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Organization of Petroleum Exporting Countries (OPEC)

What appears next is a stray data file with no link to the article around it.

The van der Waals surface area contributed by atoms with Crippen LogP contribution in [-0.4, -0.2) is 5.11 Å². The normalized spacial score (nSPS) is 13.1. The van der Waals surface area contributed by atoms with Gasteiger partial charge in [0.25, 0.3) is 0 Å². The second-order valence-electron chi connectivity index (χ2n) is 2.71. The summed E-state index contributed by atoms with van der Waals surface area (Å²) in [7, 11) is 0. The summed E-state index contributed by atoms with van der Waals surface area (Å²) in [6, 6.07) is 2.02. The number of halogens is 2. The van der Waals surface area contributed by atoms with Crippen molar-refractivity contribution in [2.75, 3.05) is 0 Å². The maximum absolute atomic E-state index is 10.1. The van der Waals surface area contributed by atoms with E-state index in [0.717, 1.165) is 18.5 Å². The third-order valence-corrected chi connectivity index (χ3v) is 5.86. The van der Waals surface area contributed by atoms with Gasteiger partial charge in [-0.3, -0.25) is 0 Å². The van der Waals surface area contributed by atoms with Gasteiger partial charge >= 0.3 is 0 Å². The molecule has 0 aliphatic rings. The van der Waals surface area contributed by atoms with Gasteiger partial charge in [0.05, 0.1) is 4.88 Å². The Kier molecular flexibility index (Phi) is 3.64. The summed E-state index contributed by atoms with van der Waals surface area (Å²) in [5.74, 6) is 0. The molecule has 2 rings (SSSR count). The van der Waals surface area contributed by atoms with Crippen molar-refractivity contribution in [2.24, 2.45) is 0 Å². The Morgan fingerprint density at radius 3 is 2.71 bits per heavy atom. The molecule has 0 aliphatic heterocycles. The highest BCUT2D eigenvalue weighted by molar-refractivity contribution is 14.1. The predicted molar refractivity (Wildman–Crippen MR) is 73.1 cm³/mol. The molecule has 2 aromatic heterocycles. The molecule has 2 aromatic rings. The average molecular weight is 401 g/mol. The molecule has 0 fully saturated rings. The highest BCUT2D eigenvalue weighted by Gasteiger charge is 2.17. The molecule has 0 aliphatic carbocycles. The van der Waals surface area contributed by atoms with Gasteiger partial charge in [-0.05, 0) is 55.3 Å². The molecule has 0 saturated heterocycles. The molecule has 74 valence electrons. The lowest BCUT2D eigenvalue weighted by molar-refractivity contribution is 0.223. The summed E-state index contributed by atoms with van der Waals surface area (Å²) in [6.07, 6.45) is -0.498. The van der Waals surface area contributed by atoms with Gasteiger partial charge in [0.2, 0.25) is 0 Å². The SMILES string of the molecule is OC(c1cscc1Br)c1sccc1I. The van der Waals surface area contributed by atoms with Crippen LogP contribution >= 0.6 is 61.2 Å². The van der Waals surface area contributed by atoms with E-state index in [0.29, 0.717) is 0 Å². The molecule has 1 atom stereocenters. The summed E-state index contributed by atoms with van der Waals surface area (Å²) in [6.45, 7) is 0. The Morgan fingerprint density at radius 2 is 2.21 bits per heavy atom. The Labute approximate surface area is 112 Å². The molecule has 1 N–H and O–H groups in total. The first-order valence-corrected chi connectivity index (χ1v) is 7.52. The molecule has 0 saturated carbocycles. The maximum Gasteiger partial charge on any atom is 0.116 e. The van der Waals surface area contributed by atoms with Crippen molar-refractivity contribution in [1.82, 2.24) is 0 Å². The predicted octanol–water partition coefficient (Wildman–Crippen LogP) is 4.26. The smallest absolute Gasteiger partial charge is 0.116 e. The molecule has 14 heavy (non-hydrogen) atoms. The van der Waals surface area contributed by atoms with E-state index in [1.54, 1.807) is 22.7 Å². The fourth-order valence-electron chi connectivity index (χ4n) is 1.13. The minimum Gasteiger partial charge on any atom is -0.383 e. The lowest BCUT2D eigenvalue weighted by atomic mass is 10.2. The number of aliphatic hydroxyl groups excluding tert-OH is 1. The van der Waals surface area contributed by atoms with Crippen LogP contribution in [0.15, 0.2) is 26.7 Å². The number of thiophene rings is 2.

In 1960, representatives of five countries (Iran, Iraq, Kuwait, Saudi Arabia, and Venezuela) met in Baghdad, Iraq, to form the Organization of Petroleum Exporting Countries (OPEC). Their goal was to strengthen oil exporting countries’ bargaining position in their dealings with the major oil companies (MOCs), often called the Seven Sisters. The MOCs consisted of (1) Royal Dutch Shell, (2) Anglo-Persian Oil Company (now BP), (3) Gulf Oil, (4) Standard Oil of California (now Chevron), (5) Texaco (now merged with Chevron), (6) Standard Oil of New Jersey (now Exxon), and (7) Standard Oil of New York (now part of Exxon). The act that provoked OPEC’s formation was the MOCs’ unilateral 10% price reduction of Middle Eastern and Venezuelan oil in February 1959. Thus, OPEC was formed ...

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